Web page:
Michelin set to make tyres out of recycled bottles

Michelin and biochemistry company Carbios have joined forces to realise tyre-giant's quest to make rubber out of PET plastic products

Michelin tyre tire
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Snapshot

  • The process uses an enzyme that can depolymerize plastic or polyester
  • Michelin aims to use 100 per cent renewable materials by 2050

Michelin has taken an important step in its quest to produce tyres from recycled plastics including drink bottles.

The French tyre giant has revealed that it has successfully tested a plastic recycling technology with compatriot biochemistry firm Carbios, which had pioneered the production of polyethylene terephthalate (PET) products using recycled materials.

The complex process for producing tyres uses an enzyme that can depolymerize the PET used in everyday plastic products such as containers and polyester clothing.

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According to Michelin, the process has resulted in the creation of a high-tenacity polyester that is suitable for tyres thanks to its breakage resistance, toughness, and thermal stability.

“We are very proud to be the first to have produced and tested recycled technical fibres for tyres,” Michelin’s director of polymer research, Nicholas Seeboth, said in a statement.

“These reinforcements were made from coloured bottles and recycled using the enzymatic technology of our partner, Carbios. These high-tech reinforcements have demonstrated their ability to provide performance identical to those from the oil industry.”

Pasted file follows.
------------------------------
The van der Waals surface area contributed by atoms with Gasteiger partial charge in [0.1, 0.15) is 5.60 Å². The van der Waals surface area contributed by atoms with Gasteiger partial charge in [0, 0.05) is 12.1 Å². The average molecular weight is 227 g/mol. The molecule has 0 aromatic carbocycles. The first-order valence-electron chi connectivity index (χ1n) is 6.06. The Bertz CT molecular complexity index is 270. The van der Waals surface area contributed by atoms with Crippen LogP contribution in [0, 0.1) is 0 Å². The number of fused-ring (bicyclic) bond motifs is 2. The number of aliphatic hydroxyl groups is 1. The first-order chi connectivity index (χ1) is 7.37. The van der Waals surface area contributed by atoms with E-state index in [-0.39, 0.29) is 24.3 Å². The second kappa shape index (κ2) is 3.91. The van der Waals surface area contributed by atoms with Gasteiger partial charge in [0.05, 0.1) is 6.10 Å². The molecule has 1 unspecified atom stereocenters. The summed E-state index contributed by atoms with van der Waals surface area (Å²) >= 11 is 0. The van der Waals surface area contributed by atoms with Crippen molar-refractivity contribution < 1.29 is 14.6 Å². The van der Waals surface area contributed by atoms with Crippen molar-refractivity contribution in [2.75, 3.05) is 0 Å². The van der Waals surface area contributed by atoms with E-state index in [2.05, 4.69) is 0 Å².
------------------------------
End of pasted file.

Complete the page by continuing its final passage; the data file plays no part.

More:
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Carbios’s chief scientific officer Alain Marty added: “Today, with Michelin, we are demonstrating the full extent of our process by obtaining from this same plastic waste, recycled PET that is suitable for highly technical fibres, such as those used in Michelin’s tyres.”

Michelin has set an ambitious target of using renewable or recycled materials for 40 per cent of its manufacturing by 2030 and 100 per cent by 2050. Every year, 1.6 billion car tyres are sold worldwide, representing 800,000 tonnes of PET fibres annually.

The company previously announced plans to use wood as an alternative to expensive and not-so environmentally friendly oil-based synthetics across the Michelin range.

 

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